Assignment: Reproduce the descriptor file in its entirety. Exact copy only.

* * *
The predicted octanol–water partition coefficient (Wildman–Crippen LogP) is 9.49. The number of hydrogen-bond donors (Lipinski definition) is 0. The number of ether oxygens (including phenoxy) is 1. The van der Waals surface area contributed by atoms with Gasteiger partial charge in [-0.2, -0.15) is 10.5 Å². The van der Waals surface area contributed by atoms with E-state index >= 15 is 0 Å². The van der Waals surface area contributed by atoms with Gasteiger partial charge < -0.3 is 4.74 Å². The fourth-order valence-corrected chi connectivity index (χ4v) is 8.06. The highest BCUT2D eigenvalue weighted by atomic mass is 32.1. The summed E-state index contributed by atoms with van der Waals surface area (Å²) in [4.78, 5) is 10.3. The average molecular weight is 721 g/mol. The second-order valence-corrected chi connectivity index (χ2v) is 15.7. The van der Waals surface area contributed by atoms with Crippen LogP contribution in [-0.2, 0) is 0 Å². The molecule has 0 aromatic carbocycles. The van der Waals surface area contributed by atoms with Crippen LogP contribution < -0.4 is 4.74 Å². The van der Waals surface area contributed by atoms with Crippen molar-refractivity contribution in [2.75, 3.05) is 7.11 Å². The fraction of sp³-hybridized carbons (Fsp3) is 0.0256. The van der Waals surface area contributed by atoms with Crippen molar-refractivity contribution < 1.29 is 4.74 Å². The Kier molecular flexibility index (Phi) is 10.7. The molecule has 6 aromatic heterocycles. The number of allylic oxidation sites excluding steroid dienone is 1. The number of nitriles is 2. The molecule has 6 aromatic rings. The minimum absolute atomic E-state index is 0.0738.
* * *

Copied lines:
The predicted octanol–water partition coefficient (Wildman–Crippen LogP) is 9.49. The number of hydrogen-bond donors (Lipinski definition) is 0. The number of ether oxygens (including phenoxy) is 1. The van der Waals surface area contributed by atoms with Gasteiger partial charge in [-0.2, -0.15) is 10.5 Å². The van der Waals surface area contributed by atoms with E-state index >= 15 is 0 Å². The van der Waals surface area contributed by atoms with Gasteiger partial charge < -0.3 is 4.74 Å². The fourth-order valence-corrected chi connectivity index (χ4v) is 8.06. The highest BCUT2D eigenvalue weighted by atomic mass is 32.1. The summed E-state index contributed by atoms with van der Waals surface area (Å²) in [4.78, 5) is 10.3. The average molecular weight is 721 g/mol. The second-order valence-corrected chi connectivity index (χ2v) is 15.7. The van der Waals surface area contributed by atoms with Crippen LogP contribution in [-0.2, 0) is 0 Å². The molecule has 0 aromatic carbocycles. The van der Waals surface area contributed by atoms with Crippen LogP contribution < -0.4 is 4.74 Å². The van der Waals surface area contributed by atoms with Crippen molar-refractivity contribution in [2.75, 3.05) is 7.11 Å². The fraction of sp³-hybridized carbons (Fsp3) is 0.0256. The van der Waals surface area contributed by atoms with Crippen molar-refractivity contribution < 1.29 is 4.74 Å². The Kier molecular flexibility index (Phi) is 10.7. The molecule has 6 aromatic heterocycles. The number of allylic oxidation sites excluding steroid dienone is 1. The number of nitriles is 2. The molecule has 6 aromatic rings. The minimum absolute atomic E-state index is 0.0738.